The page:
Anyone of us who already has a voice in the libertarian community2This person or group thereof could be anyone like Dr. Ron Paul, Dr. Thomas E Woods, Ben Swan, Scott Horton, Dave Smith, Anyone from Cato, “L” LP, Mises, FEE, AIER etc. This person(s) can be just known in libertarian circles and or in mainstream media. Let’s discuss! , and it does not matter who, has to step up to the plate, rally up a few handfuls of other libertarians3Some of the examples that come to mind are, Adam Kokesh (Ex-Marines), Dale Brown (Detroit threat management Center), and many more.  with some police and military veterans to announce a startup or a franchise. We don’t need infrastructure, or money for that matter. A simple video and a landing page for contact information is all one would need. It is likely that upon the success of this idea, more startups will surface in the market. That’s a good thing because competition is the healthiest thing from the consumer perspective.

“How does a private police force work?” a non-libertarian or a newbie libertarian will ask. There is an incredible amount of literature already available from Murray Rothbard4 current day libertarians 5 6,but I am going to highlight key points7It is my intent to revise this article as more relevant points are discussed amongst libertarians. below and you may do the same. Most importantly, the time is now to invite the “defund the police” movement, the skeptics, and the opposition to this discussion with our bullet proof ideas. Sure, it’s great we spend money on election campaigns, movies, and such but let us all spend $5 to advertise our policing idea to the world so we can get in the middle of the debate and offer frugal and effective solutions. Plus, it never hurts to spread the ideas of liberty.

Here are some of the key point’s below:

  • Private police will not be able to discriminate for the reasons mentioned below, therefore automatically eliminate police related racism problem. Private police will without a doubt have to practice the most civil and peaceful way to handle policing situations or they will automatically seize to exist.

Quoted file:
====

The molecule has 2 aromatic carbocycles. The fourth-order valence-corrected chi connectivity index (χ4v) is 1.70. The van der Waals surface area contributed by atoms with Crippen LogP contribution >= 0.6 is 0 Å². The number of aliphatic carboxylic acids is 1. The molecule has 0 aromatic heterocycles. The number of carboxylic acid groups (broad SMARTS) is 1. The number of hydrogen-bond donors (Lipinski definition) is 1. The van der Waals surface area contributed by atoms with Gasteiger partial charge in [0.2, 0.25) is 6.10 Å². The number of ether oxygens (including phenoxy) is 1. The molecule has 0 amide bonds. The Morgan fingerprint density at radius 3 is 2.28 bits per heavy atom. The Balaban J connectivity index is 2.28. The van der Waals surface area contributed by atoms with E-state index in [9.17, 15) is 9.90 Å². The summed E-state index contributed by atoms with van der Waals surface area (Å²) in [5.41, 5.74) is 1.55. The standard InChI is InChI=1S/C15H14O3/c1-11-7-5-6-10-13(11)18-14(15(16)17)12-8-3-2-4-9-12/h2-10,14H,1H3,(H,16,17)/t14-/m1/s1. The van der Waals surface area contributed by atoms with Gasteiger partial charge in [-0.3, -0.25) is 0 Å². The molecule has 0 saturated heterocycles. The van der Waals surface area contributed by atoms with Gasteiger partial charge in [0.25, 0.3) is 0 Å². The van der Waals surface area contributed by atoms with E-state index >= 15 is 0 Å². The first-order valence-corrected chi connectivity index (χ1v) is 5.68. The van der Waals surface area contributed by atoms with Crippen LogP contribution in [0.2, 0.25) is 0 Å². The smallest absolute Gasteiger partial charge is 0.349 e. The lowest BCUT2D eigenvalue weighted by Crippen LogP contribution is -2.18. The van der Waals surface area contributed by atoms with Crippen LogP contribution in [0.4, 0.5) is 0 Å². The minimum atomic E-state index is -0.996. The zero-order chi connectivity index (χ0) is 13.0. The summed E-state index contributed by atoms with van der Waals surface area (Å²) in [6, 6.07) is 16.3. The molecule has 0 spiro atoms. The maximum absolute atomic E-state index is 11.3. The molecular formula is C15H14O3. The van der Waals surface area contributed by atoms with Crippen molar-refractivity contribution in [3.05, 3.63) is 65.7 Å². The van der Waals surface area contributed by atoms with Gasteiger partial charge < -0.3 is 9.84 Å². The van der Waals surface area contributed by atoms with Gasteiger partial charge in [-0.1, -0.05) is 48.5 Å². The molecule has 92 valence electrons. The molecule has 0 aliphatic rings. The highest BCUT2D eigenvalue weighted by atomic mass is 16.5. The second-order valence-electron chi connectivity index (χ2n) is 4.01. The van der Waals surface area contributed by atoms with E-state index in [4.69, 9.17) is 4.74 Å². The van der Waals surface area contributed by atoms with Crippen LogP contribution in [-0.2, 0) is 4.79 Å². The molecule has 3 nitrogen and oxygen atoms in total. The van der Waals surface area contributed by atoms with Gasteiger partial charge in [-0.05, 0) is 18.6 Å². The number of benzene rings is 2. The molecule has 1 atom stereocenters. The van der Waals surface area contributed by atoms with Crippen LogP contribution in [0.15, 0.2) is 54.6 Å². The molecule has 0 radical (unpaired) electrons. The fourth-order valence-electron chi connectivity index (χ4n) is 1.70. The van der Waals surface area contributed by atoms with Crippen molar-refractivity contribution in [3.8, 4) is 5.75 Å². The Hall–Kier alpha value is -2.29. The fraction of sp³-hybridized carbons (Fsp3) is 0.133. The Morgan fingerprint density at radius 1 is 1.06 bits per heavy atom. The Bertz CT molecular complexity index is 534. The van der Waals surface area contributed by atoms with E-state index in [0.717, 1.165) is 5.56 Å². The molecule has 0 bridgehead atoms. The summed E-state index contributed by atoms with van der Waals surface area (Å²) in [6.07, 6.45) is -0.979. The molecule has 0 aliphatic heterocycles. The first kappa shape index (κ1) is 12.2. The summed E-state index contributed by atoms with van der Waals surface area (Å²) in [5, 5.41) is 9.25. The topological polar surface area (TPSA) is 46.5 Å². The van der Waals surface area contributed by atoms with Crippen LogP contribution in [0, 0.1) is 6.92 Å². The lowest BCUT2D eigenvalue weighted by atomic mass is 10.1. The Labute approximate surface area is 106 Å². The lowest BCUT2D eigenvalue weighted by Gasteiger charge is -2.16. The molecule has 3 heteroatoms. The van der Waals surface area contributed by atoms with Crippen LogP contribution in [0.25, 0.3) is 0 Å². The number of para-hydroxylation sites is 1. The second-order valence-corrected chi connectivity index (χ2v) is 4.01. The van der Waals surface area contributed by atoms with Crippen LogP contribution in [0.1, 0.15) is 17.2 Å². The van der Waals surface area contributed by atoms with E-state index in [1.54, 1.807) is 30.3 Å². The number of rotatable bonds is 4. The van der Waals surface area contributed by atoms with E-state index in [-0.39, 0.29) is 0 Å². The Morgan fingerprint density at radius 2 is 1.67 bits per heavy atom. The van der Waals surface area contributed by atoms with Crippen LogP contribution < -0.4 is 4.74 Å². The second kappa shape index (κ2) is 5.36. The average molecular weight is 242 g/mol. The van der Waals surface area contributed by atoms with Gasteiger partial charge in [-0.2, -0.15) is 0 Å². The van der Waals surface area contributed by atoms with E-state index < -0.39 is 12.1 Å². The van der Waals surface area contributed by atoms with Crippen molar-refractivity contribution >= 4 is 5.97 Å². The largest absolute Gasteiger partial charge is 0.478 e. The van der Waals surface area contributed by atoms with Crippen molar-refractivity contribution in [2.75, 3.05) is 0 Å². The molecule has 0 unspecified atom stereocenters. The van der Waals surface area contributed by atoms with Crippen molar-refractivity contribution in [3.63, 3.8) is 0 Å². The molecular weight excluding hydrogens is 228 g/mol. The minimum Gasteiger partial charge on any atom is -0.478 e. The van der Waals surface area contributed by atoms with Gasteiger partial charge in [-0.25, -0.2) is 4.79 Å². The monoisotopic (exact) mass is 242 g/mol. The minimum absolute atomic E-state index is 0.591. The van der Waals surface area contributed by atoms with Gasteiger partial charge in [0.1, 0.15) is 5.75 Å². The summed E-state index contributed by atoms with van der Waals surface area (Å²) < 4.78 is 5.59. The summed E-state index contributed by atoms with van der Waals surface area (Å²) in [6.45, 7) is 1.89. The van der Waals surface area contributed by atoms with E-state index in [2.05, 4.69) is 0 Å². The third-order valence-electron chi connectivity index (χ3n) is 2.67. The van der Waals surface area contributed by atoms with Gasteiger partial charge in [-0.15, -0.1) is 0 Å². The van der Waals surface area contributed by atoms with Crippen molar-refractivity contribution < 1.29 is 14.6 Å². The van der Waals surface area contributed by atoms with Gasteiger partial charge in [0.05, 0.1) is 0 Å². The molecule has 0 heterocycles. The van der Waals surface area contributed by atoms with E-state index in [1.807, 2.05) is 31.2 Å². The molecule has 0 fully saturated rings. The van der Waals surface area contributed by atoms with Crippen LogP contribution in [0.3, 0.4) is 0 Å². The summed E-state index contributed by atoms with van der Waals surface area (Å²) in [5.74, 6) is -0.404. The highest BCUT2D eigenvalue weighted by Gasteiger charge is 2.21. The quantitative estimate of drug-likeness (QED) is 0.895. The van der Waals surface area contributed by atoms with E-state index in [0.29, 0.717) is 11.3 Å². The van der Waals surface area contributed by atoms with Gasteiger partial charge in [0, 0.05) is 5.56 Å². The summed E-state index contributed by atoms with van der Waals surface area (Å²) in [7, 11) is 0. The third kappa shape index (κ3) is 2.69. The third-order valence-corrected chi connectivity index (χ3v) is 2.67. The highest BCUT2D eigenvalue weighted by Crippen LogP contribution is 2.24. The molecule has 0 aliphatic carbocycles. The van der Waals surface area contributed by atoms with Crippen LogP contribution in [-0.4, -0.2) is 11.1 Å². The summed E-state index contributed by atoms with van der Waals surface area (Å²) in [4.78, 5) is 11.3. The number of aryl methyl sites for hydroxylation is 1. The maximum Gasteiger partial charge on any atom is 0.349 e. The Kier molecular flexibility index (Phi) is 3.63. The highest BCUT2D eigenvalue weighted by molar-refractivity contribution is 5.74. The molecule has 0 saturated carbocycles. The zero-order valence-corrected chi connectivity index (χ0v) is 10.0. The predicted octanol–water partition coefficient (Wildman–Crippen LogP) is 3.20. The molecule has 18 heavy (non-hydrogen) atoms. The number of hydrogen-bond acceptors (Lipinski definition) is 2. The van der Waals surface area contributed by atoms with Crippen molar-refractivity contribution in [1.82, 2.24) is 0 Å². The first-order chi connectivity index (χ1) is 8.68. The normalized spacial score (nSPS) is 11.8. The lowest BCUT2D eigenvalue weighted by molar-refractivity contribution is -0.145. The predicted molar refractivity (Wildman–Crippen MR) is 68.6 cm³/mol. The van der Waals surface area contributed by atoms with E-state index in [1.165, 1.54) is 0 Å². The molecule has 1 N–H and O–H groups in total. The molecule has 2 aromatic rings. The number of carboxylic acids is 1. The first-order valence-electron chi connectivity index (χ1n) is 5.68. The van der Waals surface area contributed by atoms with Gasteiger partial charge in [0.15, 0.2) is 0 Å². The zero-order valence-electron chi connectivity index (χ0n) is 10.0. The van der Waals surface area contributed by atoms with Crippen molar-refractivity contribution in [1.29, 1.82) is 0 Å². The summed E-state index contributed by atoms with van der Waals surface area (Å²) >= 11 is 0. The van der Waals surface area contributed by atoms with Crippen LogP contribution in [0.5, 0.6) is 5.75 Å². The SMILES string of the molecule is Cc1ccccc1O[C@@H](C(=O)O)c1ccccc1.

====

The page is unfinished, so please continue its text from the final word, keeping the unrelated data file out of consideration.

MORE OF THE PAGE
• Private police will not be involved in the state and government mandated drug war therefore automatically eliminating almost all gang-related violence.
  • Private police will not participate in federal and state level asset forfeiture and confiscation of private property. Private police will not make arrests for things like not paying vehicle registration, tax evasion and parking ticket fines etc.
  • Unlike current police system in America today, a private police department would not have a monopoly of violence. That means any American citizen will be able to opt in and out as they please as a free citizens of a truly free country.
  • “What about the poor?” they will ask. “Cell411” is an alternate, absolutely free community trust based on a self-policing system which people can adopt if they choose not to participate in the above for any reason including financial difficulty. One simply downloads the app to connect with other local community members who are already using the same app. You can try to convince your neighbors and friends in the community to do the same. Similar to life, car, and home insurance, private police will likely have multiple tier membership available for different levels of protection.
  • Technology today already exists for home security and monitoring systems. With advanced IoT, light bulb cameras provide live and censor-based property surveillance at a very low cost compared to what taxpayers have to forcefully pay now to crummy state police departments. Would you rather pay for an unreliable service with no course of accountability and repercussion or would you rather voluntarily pay a small fee for a service you can not only count on but can hold accountable as per contract?
  • Private police have to keep their customers happy in order to be profitable and to sustain themselves. Bad service means losing customers. Unlike our current system, which forces taxpayers to pay for a bad service, businesses can end up failing if they do not serve their customers.
  • It is in the interest of private police to resolve social problems without violence. Private police will be liable for the loss of a life, whether for both police officers or private citizens.